YouTuber Coby Persin recently ran a little experiment where he pretended to be homeless on the streets of New York City. He held up two different signs: One blatantly said he wanted to buy drugs/alcohol with strangers’ donations, and the other said he wanted to help his family (with his “daughter” physically by his side). Would people give more money in one instance or the other?
(Okay, so it’s not exactly a well-designed experiment, but that’s not really the point.)
You can see in the video — assuming it’s edited fairly — that people were more willing to give him money knowing it would go toward his drug use than when he wanted to help his family. (And isn’t that a sad reflection of society?)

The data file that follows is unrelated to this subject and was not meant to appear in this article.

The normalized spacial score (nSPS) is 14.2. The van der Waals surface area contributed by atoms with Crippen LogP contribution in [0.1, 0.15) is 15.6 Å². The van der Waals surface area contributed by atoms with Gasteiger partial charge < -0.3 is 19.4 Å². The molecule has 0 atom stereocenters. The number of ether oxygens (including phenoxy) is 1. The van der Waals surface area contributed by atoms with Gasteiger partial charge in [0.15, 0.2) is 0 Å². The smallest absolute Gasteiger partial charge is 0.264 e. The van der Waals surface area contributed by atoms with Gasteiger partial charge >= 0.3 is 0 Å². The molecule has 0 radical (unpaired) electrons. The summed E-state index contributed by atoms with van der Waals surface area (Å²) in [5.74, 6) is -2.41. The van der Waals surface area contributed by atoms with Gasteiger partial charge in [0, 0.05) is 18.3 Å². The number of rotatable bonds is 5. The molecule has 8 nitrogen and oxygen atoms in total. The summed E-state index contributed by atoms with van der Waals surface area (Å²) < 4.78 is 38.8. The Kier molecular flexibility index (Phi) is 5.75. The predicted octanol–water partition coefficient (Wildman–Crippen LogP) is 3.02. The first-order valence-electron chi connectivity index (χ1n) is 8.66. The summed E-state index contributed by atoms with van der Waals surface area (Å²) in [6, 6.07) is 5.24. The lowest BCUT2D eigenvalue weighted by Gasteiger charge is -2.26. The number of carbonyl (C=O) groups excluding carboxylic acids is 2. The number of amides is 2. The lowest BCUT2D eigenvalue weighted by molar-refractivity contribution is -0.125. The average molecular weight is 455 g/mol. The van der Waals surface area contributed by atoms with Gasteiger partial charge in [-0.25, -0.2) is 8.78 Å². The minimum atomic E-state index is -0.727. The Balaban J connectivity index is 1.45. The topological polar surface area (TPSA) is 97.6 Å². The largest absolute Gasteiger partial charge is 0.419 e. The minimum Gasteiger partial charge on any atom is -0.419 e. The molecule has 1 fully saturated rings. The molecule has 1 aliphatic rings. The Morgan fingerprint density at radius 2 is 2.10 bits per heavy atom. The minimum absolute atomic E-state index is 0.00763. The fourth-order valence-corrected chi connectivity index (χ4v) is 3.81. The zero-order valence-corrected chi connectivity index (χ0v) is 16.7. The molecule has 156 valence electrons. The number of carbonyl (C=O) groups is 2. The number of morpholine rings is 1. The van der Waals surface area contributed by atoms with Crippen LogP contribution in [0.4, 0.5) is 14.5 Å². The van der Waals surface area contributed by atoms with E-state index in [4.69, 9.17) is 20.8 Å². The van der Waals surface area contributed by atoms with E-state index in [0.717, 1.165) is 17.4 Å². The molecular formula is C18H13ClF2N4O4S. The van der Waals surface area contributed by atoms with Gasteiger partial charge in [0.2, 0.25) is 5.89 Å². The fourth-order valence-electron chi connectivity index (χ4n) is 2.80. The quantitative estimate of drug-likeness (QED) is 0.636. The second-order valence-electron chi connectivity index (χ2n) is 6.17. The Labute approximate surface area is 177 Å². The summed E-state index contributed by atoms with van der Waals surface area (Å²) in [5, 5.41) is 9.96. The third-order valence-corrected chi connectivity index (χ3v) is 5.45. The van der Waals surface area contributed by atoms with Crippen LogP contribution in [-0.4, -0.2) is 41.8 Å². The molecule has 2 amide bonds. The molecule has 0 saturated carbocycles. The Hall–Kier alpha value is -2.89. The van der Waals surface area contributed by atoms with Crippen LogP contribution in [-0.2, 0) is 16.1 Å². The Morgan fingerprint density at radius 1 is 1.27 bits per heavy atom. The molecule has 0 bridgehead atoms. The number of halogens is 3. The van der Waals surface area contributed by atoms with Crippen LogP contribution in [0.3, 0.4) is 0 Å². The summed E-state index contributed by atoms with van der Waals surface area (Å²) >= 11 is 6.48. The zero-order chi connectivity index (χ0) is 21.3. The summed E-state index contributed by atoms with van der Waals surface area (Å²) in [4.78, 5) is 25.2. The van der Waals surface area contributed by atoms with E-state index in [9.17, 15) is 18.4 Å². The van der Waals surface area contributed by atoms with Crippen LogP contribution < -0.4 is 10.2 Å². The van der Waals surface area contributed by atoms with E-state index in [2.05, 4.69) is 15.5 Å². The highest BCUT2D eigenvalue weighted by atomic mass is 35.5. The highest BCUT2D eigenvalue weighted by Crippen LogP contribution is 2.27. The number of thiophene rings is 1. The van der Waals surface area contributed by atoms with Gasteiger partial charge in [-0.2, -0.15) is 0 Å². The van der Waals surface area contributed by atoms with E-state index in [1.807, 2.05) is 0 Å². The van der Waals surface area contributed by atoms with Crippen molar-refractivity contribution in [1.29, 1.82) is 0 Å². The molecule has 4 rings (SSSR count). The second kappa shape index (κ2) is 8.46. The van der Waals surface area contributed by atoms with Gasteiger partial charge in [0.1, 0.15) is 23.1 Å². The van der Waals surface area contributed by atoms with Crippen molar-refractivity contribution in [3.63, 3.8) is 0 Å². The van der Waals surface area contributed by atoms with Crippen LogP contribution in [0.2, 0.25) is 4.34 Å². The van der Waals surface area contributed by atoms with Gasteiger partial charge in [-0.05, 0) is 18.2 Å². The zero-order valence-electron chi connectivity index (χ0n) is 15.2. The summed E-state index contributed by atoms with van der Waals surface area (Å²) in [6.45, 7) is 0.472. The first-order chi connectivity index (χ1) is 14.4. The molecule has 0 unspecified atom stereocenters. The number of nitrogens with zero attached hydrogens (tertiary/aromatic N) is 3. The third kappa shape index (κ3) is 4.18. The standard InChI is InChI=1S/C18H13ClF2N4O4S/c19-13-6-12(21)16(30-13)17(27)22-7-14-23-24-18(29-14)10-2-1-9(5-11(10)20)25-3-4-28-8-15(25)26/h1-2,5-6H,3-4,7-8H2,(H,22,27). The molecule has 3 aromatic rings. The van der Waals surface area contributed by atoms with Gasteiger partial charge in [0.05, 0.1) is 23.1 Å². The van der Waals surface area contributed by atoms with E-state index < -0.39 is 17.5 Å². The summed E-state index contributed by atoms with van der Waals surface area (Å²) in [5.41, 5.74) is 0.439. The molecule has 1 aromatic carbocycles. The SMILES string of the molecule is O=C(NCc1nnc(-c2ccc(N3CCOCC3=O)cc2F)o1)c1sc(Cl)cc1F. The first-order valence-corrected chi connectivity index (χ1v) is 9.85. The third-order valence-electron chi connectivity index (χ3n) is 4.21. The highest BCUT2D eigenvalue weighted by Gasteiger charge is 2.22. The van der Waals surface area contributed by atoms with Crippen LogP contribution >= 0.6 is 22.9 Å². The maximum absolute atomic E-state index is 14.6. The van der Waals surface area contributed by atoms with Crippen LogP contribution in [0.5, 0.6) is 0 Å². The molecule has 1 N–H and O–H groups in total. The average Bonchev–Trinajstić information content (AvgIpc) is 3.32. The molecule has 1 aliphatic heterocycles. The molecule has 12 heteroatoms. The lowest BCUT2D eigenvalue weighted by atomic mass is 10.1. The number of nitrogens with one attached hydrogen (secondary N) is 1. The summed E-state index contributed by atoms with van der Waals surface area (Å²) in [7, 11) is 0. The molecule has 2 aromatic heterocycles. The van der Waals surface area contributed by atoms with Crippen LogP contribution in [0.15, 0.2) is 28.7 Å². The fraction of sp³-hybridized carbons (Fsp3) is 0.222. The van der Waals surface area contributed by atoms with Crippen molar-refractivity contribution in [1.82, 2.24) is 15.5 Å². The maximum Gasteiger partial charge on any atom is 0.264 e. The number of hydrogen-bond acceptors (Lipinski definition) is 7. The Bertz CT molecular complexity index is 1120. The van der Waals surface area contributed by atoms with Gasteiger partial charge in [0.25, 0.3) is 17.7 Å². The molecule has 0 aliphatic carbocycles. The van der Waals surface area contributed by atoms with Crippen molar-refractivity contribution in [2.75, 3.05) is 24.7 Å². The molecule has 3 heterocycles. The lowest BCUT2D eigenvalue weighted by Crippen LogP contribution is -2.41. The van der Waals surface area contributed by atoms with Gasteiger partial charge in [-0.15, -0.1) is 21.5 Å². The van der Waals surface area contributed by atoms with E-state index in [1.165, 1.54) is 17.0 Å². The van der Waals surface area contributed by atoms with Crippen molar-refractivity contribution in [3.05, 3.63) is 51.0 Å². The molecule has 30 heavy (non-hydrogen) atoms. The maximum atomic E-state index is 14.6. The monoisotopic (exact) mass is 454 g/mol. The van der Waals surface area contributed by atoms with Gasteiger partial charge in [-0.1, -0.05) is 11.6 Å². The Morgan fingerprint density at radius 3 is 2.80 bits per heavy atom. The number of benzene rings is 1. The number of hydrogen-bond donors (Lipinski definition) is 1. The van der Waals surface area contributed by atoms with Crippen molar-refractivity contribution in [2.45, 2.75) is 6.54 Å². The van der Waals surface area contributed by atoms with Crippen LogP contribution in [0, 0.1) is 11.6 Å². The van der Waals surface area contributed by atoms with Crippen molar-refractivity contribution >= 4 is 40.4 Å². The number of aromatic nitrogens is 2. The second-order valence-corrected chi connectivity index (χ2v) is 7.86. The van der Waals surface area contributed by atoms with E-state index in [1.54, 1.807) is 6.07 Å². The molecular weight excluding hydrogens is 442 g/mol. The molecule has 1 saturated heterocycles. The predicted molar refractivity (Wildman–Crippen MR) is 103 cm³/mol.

But the heartwarming moment comes near the end, when a woman (who doesn’t have much herself) gives him everything she has on her because, in her words, he needs it more. As one commenter noted, people who don’t have much know how shitty it feels, so they’re more likely to help.
She also says a prayer for him, and this is the sort of prayer I could get behind. Not because it improves anyone’s situation, but because it was backed up by real action. She didn’t *just* pray for him. It’s easy for me to say she could have just skipped the prayer, but it’s not like you saw any open atheists in that video. (Again, keep in mind the video was edited.)
If faith inspired everyone to do what she did, it’d be much harder for people like me to argue against it.
On a side note, another “social experiment” a couple of years ago involved a (real) homeless man cleverly pitting people of different faiths against each other to see who would give him more:
He said to the man who snapped the picture: “The atheists are winning!”
(Thanks to Brendan for the link)